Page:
Perhaps because of Sally's inspiration or perhaps my subconscious finally got it's act together, I came up with a way of combining the little cryptic bits at the end of the last story and was able to decode the next one...
Chapter 5 Balloon People
I hope you liked my challenge to find this key. I know that you're working on artificial intelligence so I tried to work very hard to come up with something that would require actual human intellect rather than subject to brute force.
As I mentioned in my initial journal entry, I have an extensive network of sensors placed all throughout this quadrant of our galaxy. In nearly every solar system I visit I leave behind a suite of sensors that will monitor the situation and keep me abreast of any changes. Sometimes the changes aren't obvious remotely so now and again I send down probes to the surface for a closer look. I'm looking primarily for intelligence that can be technological, though, so don't often plumb every part of a solar system, generally focusing on rocky planets and moons in the 'goldilocks' zone (the region around the star that can accommodate liquid water on a rocky planet surface).
Sometimes, however, I find myself surprised when I find intelligent life (albeit non-technological) in places I haven't been looking. I've found life in the atmosphere of gas giants (think Jupiter/Saturn) many times and quite often on one or more moons surrounding the planet. However, except for this one case (though I have not done an exhaustive re-search since then) I haven't found anything larger than something lichen-like floating about a gas giant's winds.
I do not like to get deep into a gravity well. It takes a lot of energy to get out and unless I plan to be there for a while it is generally much cheaper (from an energy standpoint) to simply orbit the sun about a half light day or so away (about 90 AU where 'AU', Astronomical Unit, is the distance between your planet and star). Twenty-four hour turnaround is, for me, very short, practically real-time. Much better than our 30 year one-way (presuming you ever reply) conversation. In this particular case I hadn't been to this system before (or rather, my probes hadn't) so I lingered, waiting to get feedback. Since I was going to be around for a while, I spent more time investigating the atmosphere of the gas giant than I'd done anywhere else and developed a probe that could move about more active than my normal that would just drift around the planet a few centuries. I guess my probe's behavior attracted attention or perhaps I just had some dumb luck (I've only explored about 100 gas giants at the same level of detail since then and no signs of intelligence, so I'm leaning toward dumb luck) but the probe soon found itself under observation by things much larger than floating lichen.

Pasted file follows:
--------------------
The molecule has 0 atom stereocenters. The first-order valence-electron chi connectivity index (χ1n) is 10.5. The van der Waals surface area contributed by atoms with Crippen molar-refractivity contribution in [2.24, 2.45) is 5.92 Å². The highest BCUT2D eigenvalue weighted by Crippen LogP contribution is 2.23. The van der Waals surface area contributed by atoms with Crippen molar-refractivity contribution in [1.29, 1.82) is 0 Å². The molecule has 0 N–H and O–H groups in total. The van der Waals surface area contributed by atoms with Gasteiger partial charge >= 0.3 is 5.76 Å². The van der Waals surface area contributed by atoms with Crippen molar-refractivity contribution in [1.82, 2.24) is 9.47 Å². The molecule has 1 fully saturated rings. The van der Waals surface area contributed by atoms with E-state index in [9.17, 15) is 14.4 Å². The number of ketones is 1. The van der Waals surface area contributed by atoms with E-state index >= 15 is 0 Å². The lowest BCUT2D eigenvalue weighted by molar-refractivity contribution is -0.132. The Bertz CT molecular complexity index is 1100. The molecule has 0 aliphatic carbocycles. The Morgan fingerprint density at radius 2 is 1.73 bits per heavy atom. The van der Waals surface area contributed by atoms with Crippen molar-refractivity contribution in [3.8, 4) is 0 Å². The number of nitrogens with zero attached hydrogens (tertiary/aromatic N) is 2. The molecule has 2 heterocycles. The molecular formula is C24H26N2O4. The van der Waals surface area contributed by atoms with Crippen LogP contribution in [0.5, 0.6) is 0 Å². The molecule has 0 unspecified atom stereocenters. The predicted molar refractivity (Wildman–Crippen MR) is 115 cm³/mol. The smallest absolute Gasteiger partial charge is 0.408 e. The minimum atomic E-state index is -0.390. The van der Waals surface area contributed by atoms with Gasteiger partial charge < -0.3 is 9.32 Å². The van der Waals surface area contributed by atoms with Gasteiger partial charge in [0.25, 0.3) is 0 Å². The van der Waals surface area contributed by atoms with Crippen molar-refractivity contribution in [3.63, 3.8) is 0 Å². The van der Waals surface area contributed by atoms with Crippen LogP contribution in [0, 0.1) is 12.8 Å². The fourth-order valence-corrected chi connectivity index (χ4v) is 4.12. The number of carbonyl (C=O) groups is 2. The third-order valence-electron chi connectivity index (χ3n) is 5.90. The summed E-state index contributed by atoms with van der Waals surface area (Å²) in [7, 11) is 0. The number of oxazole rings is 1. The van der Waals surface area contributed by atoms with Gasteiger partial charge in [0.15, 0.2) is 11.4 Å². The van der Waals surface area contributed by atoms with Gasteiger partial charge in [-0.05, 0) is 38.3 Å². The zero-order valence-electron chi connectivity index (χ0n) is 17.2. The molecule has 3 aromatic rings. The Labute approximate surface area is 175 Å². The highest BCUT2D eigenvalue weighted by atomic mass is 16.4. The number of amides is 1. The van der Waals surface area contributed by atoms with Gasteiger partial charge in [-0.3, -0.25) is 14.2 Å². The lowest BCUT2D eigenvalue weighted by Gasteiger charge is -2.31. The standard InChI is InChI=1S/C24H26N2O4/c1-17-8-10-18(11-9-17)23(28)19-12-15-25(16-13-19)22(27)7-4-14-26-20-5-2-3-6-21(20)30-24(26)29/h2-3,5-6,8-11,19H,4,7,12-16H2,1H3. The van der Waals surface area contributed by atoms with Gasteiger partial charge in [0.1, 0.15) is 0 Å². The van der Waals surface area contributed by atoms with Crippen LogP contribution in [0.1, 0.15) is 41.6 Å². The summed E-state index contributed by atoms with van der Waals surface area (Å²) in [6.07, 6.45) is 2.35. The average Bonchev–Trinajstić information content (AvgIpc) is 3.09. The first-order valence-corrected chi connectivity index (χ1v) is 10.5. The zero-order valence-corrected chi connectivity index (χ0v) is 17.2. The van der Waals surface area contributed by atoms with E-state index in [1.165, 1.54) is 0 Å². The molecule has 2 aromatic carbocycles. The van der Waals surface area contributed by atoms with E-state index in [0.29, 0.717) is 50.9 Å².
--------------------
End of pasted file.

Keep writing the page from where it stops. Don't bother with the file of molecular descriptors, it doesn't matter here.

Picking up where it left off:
I guess they could be describe as looking like giant ticks (based on what I've seen of your TV shows). Instead of a huge blood-filled body they had a huge gas bag that they use to control their altitude. I suppose they could see wind somehow, they seemed able to move around quite capably even though I didn't observe any sort of fan, fin, jet, etc. to propel them. They had very little faces (compared to the size of the gas bag, the bag would be on the order of 30-40 feet in diameter) and their appendages seemed to be something like a frill designed to capture food floating out of the air. After a few days of observing each other I deduced that they were actually communicating between themselves by vibrating the gas bag membrane. My probes are quite flexible, so once instructed it quickly modified itself to be able to modulate air vibrations in the same frequency range. Through the probe, I was eventually able to elucidate a language and eventually we were able to talk quite freely.
On this planet it seems that the normal ratios of hydrogen, helium and 'metals' (to your astronomers, anything heavier than helium is a 'metal') was skewed very much toward the metals. In this case, instead of a fraction of a percent metals (with around 90% hydrogen and almost all of the rest being helium) this planet had nearly a full percent of metals. That made the atmosphere a lot more complex and it seems as a consequence complex life was able to develop despite there being no accessible surface whatsoever (as you get deeper the pressure builds up so much that hydrogen eventually forms a metallic liquid, somewhat like mercury; the 'air' gets thicker and thicker to the point eventually you have to call it a liquid, but the transition is many miles thick; even if there is somehow life there I am not sure I could even detect it, let alone characterize it). The beings (I started to call them balloon people) kept to the upper atmosphere because evidently lower down were predators. There was enough material lifted up from the depths that they could easily survive as filter feeders. They could see the stars and had some interesting theories. I gave them some information about the universe and tried to explain what I was doing. It seems their lifespans were on the same order as humans (50-100 years) so they passed down a great deal of information during that period, but they had nothing to write with or on, so no way of recording things other than remembering and no way of communicating except for orally. Given their limitations, though, they seem to have advanced quite a bit, though they were very vulnerable to predation. Technological civilizations tend to extinct most advanced predators as they develop.